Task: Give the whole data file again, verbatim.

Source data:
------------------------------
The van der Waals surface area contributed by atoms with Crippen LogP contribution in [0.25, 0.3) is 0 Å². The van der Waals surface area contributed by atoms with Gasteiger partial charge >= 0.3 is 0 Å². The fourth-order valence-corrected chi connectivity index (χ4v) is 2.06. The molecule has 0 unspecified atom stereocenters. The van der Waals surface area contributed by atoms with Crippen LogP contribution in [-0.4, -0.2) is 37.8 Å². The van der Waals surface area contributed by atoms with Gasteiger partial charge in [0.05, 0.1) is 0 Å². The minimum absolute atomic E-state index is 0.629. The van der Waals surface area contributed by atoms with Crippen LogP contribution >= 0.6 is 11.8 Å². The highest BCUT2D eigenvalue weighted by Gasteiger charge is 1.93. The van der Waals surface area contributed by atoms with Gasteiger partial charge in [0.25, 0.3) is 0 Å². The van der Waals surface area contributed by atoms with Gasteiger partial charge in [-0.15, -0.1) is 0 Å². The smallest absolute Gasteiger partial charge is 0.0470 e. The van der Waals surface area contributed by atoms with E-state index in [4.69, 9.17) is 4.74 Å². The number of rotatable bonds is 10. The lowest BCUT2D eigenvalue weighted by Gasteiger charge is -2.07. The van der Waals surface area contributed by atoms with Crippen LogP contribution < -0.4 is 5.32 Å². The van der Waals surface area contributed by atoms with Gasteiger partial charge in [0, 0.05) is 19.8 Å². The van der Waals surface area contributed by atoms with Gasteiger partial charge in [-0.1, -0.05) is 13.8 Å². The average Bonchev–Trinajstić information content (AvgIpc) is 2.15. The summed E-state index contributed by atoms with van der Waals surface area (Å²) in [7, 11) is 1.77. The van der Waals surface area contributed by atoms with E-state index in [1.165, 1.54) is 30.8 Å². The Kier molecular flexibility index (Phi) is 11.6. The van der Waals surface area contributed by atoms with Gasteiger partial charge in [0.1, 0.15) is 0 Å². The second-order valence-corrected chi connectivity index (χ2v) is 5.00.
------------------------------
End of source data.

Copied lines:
The van der Waals surface area contributed by atoms with Crippen LogP contribution in [0.25, 0.3) is 0 Å². The van der Waals surface area contributed by atoms with Gasteiger partial charge >= 0.3 is 0 Å². The fourth-order valence-corrected chi connectivity index (χ4v) is 2.06. The molecule has 0 unspecified atom stereocenters. The van der Waals surface area contributed by atoms with Crippen LogP contribution in [-0.4, -0.2) is 37.8 Å². The van der Waals surface area contributed by atoms with Gasteiger partial charge in [0.05, 0.1) is 0 Å². The minimum absolute atomic E-state index is 0.629. The van der Waals surface area contributed by atoms with Crippen LogP contribution >= 0.6 is 11.8 Å². The highest BCUT2D eigenvalue weighted by Gasteiger charge is 1.93. The van der Waals surface area contributed by atoms with Gasteiger partial charge in [0.25, 0.3) is 0 Å². The van der Waals surface area contributed by atoms with Gasteiger partial charge in [-0.15, -0.1) is 0 Å². The smallest absolute Gasteiger partial charge is 0.0470 e. The van der Waals surface area contributed by atoms with E-state index in [4.69, 9.17) is 4.74 Å². The number of rotatable bonds is 10. The lowest BCUT2D eigenvalue weighted by Gasteiger charge is -2.07. The van der Waals surface area contributed by atoms with Crippen LogP contribution < -0.4 is 5.32 Å². The van der Waals surface area contributed by atoms with Gasteiger partial charge in [0, 0.05) is 19.8 Å². The van der Waals surface area contributed by atoms with Gasteiger partial charge in [-0.1, -0.05) is 13.8 Å². The average Bonchev–Trinajstić information content (AvgIpc) is 2.15. The summed E-state index contributed by atoms with van der Waals surface area (Å²) in [7, 11) is 1.77. The van der Waals surface area contributed by atoms with E-state index in [1.165, 1.54) is 30.8 Å². The Kier molecular flexibility index (Phi) is 11.6. The van der Waals surface area contributed by atoms with Gasteiger partial charge in [0.1, 0.15) is 0 Å². The second-order valence-corrected chi connectivity index (χ2v) is 5.00.